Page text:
PORTLAND, Ore. (KOIN) — A plan to start tolling along Interstate 205 is getting a lot of heat from some local mayors and Oregon lawmakers.

There’s concern that the Oregon Department of Transportation is ignoring the impact on local communities. There could also be lawsuits to stop the toll plan.

One of the worries is rush hour will become much worse if tolling begins along I-205. Toll structures placed at the Abernethy and Tualatin River bridges could mean drivers would potentially divert onto local roads to cut through and avoid tolls then rejoin I-205 on sections where they wouldn’t have to pay.

West Linn and Oregon City leaders held a joint meeting Tuesday night to discuss the situation. They’re frustrated they’re not seeing solutions to avoid thousands of cars diverting off I-205 and creating gridlock. The mayor of each city told KOIN 6 News that they are reaching out to state lawmakers to push the pause button on this decision.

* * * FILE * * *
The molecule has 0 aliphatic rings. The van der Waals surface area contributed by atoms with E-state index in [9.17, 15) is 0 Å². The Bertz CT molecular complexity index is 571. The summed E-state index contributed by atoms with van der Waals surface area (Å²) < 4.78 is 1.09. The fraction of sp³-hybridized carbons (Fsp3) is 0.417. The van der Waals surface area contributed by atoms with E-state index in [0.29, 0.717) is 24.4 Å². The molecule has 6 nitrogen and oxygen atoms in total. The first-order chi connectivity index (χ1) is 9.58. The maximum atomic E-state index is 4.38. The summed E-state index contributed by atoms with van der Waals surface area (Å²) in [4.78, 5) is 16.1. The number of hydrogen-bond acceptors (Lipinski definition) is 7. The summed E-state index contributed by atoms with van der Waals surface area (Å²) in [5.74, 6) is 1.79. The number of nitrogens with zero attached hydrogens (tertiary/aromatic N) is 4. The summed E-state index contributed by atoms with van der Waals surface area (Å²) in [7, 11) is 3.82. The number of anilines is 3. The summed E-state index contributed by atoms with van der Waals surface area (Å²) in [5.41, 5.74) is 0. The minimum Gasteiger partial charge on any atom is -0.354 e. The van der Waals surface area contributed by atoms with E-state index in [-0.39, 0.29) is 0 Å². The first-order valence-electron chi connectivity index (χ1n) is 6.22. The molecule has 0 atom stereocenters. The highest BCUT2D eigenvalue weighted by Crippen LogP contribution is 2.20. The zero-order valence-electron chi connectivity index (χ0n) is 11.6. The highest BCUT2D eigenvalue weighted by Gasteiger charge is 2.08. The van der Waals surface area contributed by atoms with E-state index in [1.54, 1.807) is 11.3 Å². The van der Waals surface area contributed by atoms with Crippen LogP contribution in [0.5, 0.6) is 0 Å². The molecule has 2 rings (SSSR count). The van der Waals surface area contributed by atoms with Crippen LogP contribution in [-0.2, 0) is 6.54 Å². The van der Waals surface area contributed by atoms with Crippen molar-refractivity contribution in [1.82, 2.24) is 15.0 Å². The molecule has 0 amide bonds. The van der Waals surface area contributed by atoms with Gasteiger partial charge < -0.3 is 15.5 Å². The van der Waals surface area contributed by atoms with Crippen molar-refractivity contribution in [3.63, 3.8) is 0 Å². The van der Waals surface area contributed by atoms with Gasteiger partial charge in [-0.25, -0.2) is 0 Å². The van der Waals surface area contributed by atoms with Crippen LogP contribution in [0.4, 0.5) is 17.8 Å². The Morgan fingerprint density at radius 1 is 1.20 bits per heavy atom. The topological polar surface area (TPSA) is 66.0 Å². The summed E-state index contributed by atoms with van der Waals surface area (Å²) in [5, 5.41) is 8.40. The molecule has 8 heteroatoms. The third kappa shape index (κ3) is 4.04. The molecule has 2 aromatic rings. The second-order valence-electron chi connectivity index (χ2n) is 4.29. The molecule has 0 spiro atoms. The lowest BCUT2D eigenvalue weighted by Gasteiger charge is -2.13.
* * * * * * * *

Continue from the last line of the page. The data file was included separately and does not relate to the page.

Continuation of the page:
“We really don’t have any solutions from ODOT on how to solve that problem. It will not only affect Oregon City,” said Oregon City Mayor Denyse McGriff. “We are unfortunately going to take the brunt of it, and that’s our concern. We don’t want our downtown shutdown.

Lawmakers already started asking ODOT some tough questions at a committee meeting Tuesday night in Salem. Some lawmakers even brought up a lack of trust in ODOT.

The mayors also said they don’t want their cities to be the test cases for the idea of “let’s see how it goes” before all of I-205 and part of Interstate 5 is tolled in the metro area. KOIN 6 confirmed they are also exploring legal ways to try and block the tolling if necessary.

“ODOT does not necessarily have the greatest amount of trust for a number of people. So the idea that they are going to do something about it is not necessarily enough. You need to be much more direct and specific about how you are handling it,” said State Senator Lew Fredrick.